Margaret Mizushima is the author of the Timber Creek K-9 police procedural series, set in the Colorado Rockies. You can find out more about her here, see her books here, and read her latest post here.
Years ago (Could it possibly have been twenty?) I came across a book by Julie Cameron and Mark Bryan titled The Artist’s Way: A Course in Discovering and Recovering Your Creative Self. Many of you have probably read this book, and it’s still popular today. The book wasn’t meant to be just for writers. The lessons in it inspire creativity of any form, from painting and sculpture to creating a business plan or marketing campaign.
Here is the book’s cover flap description: “The Artist’s Way is an empowering book for aspiring and working artists. With the basic principle that creative expression is the natural direction of life, Julie Cameron and Mark Bryan lead you through a comprehensive twelve-week program to recover your creativity from a variety of blocks, including limiting beliefs, fear, self-sabotage, jealousy, guilt, addictions, and other inhibiting forces, replacing them with artistic confidence and productivity.”
This book jumped at me from the shelf during a time in my previous career when I’d been working hard for decades as a service provider and business owner in a tumultuous medical industry. I was burned out. I grabbed a copy, began following the twelve-week program, and found a novelist buried inside me yearning to write. Thus began an ongoing cycle for me of learning, creating, revising, and learning, which continues today.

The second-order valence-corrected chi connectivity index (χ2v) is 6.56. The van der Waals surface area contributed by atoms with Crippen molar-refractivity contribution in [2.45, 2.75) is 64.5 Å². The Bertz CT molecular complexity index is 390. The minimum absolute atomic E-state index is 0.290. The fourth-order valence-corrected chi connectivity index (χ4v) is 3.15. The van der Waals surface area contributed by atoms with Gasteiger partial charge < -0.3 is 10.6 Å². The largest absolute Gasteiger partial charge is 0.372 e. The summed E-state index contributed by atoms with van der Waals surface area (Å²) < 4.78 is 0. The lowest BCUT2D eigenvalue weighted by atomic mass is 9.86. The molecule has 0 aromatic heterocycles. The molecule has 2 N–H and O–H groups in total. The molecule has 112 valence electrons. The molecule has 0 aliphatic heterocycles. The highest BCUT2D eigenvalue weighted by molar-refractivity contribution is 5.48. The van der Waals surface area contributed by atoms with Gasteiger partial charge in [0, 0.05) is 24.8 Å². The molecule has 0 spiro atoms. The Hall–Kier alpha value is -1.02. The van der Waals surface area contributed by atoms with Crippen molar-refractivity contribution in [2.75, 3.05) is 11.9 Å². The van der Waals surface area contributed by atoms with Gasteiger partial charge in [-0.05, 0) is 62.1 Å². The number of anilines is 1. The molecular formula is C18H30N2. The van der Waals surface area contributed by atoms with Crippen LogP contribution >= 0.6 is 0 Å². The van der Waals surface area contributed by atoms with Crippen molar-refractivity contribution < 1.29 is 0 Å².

The Artist’s Way employs two basic tools: Morning Pages and the Artist Date. Morning Pages are three pages of journal writing each morning before your day starts, spilling whatever is in your mind onto the page; while the Artist Date involves taking yourself on a date, all alone, to replenish your creative energy. It involves things like going to a museum, going on a hike, or going to a fair or market to sample unfamiliar sights, tastes, and sounds.
The Artist Date is a powerful way to fill your creative well, to open yourself to insight, inspiration, and guidance. Early in my journey, I tried going to local museums, art fests, and sidewalk bazaars, but I soon learned that what truly filled my creative well was going into nature. This led to a weekly hike in green spaces and in the mountains, even spending time outside with our dogs. I treasured these times and always came home filled with creative energy.
Things have become so busy nowadays that I have trouble taking a day off for a hike. The lockdown during the pandemic took its toll on public places, and even some of the national parks were closed to visitors. But now things are opening up, and it’s time to restore the artist dates in my schedule—I just need to find activities that are close at hand. And I’d like to have a wide variety of things to sample.
So…I’m curious. What do you do to fill your creative well?